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10 Worthwhile Electives Students Wish They Took
Jan 12, 2009
Just because you aren't majoring in health doesn't mean you couldn't benefit from a course on nutrition. Electives offer students the opportunity to broaden their skills and pursue interests outside of their major fields. If you're not sure what to take, check out these 10 electives that many former students wish they took.
1. Personal Finance
Although there is a growing push to integrate financial education into the K-12 classroom, most students don't get a lot of money management experience before they're sent off into the world to sink or swim. Even if you're not a business or accounting major, a personal, business or general finance course can teach you essential financial management skills that will serve you long after college.
2. Public Speaking
Does the thought of standing up in front of 100 - or even 20 - people terrify you? Most people have a fear of public speaking, but this is a common requirement for many professions and even some academic programs. Taking a public speaking elective can help you become more confident in front of a crowd and more articulate throughout your life.
3. Business Writing
Even research scientists need strong written communication skills to succeed in their careers. Taking a business writing course can help you learn to write effective resumes, cover letters, memos and many other types of professional documents.
4. English Composition or Creative Writing
Students who are seeking more general writing skills may benefit from a basic composition or creative writing course. Both can help you improve your grammar, spelling and vocabulary, as well as guide you in developing a clear written style and voice. Creative writing courses can also give you the tools you need to overcome academic writer's block in your other courses.
5. Physical Education
Many students neglect their physical health when in college. In fact, regular physical exercise can not only keep you healthy and strong, it can also reduce stress and improve your ability to focus.
You can benefit from physical education electives even if you dreaded every day of P.E. in high school. Most colleges offer lots of alternative P.E. courses, such as swimming, martial arts and dance, in addition to traditional individual and team sports activities.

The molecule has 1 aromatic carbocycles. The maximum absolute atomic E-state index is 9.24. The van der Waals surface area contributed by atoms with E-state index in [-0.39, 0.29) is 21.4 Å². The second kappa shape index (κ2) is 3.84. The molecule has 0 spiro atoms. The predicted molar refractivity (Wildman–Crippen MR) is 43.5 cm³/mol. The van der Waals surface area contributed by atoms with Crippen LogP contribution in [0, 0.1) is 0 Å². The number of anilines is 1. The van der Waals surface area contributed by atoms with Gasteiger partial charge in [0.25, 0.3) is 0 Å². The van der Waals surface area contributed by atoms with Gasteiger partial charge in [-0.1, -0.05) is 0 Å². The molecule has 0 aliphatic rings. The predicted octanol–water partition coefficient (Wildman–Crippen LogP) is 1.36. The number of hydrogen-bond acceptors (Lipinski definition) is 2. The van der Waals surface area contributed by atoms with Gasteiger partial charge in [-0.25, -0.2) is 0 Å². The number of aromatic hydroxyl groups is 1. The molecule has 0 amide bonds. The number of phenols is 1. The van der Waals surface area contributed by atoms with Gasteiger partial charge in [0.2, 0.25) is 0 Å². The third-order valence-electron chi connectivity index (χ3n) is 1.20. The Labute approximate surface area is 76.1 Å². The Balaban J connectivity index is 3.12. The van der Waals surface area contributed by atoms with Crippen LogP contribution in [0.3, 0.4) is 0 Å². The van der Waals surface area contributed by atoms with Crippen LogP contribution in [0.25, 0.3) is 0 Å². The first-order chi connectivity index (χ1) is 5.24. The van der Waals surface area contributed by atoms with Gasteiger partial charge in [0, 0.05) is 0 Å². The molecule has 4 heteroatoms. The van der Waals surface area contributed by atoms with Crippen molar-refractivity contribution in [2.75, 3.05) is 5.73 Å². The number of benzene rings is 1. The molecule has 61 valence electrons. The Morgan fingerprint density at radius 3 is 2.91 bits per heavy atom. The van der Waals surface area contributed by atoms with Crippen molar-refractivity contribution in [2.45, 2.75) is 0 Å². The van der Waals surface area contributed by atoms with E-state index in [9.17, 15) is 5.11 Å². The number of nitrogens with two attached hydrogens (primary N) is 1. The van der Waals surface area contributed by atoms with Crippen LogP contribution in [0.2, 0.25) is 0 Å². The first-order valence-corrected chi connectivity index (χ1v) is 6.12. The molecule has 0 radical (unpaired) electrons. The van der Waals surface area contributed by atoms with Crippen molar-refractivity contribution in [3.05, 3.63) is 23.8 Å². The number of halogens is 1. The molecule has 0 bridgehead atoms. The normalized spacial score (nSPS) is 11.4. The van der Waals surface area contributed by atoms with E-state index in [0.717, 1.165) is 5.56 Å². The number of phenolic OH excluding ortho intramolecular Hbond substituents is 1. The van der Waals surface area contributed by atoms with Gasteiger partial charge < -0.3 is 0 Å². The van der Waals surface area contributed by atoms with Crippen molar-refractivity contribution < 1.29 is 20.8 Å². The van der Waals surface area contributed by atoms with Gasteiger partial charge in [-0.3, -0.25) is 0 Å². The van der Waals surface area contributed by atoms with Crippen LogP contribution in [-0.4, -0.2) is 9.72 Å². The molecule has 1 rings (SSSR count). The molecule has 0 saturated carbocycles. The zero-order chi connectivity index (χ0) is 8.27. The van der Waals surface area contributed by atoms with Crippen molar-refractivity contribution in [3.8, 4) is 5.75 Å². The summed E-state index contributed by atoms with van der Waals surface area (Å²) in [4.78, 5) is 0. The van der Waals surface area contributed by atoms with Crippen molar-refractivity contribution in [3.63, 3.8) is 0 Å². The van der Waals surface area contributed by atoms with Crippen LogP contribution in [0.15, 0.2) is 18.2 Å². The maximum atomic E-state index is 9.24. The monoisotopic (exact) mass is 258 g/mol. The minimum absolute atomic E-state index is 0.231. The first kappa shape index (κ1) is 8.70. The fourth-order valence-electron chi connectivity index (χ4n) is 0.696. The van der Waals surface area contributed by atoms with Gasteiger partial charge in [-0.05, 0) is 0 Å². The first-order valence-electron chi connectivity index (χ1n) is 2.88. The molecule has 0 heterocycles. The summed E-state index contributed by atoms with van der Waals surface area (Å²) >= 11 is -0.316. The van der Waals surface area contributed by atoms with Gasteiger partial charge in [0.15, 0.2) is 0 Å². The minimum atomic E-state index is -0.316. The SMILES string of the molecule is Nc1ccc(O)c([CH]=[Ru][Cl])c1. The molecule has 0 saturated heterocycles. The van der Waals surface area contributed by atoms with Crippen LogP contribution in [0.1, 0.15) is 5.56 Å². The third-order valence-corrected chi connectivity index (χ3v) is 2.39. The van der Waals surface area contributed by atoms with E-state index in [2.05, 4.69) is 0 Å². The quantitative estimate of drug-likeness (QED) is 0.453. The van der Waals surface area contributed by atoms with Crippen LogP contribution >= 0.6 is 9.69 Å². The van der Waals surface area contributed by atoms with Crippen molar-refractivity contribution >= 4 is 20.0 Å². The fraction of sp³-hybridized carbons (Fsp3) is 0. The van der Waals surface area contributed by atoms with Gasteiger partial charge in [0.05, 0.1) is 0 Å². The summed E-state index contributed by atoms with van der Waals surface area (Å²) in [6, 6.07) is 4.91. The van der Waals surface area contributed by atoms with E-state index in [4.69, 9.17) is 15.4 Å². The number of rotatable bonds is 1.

6. Art or Art History
Even if you're not pursuing an art history degree, studying the arts can be both personally and academically fulfilling. Many studio art courses teach practical skills such as welding, building objects or drawing from sight in addition to helping students develop their creative sides. And art history courses can not only teach students about their cultural history, they can also help students develop the essential analytical and critical thinking skills that come from a liberal arts education.
Marketing skills look great on any resume, and they can also help students promote themselves and their talents in just about any field - even artists can be more successful if they learn to effectively market themselves. Furthermore, marketing courses can offer an opportunity to learn more about how to apply new technologies and ideas, such as social media, to your professional life.
8. Foreign Language
Most humanities subjects, such as English or history, require students to take at least one foreign language, but even science majors can benefit from this subject. There are many more professional opportunities available to individuals who can speak more than one language, both abroad and in the U.S. Furthermore, studying a foreign language can improve your critical thinking and communication skills in your native language.
Nutrition is a topic that is both interesting and good for your health. You can learn more about biology and food science while exploring how the foods you eat affect your body. You may even find you enjoy it so much that you sign up for a cooking class next!
Introductory psychology courses can teach you more about everything from interacting with classmates to managing future employees to raising children. Many intro psych courses cover such topics as human behavior, social awareness, memory, language development, personality traits and psychological disorders. A psychology courses that emphasizes behavioral psych can even help you develop better study skills.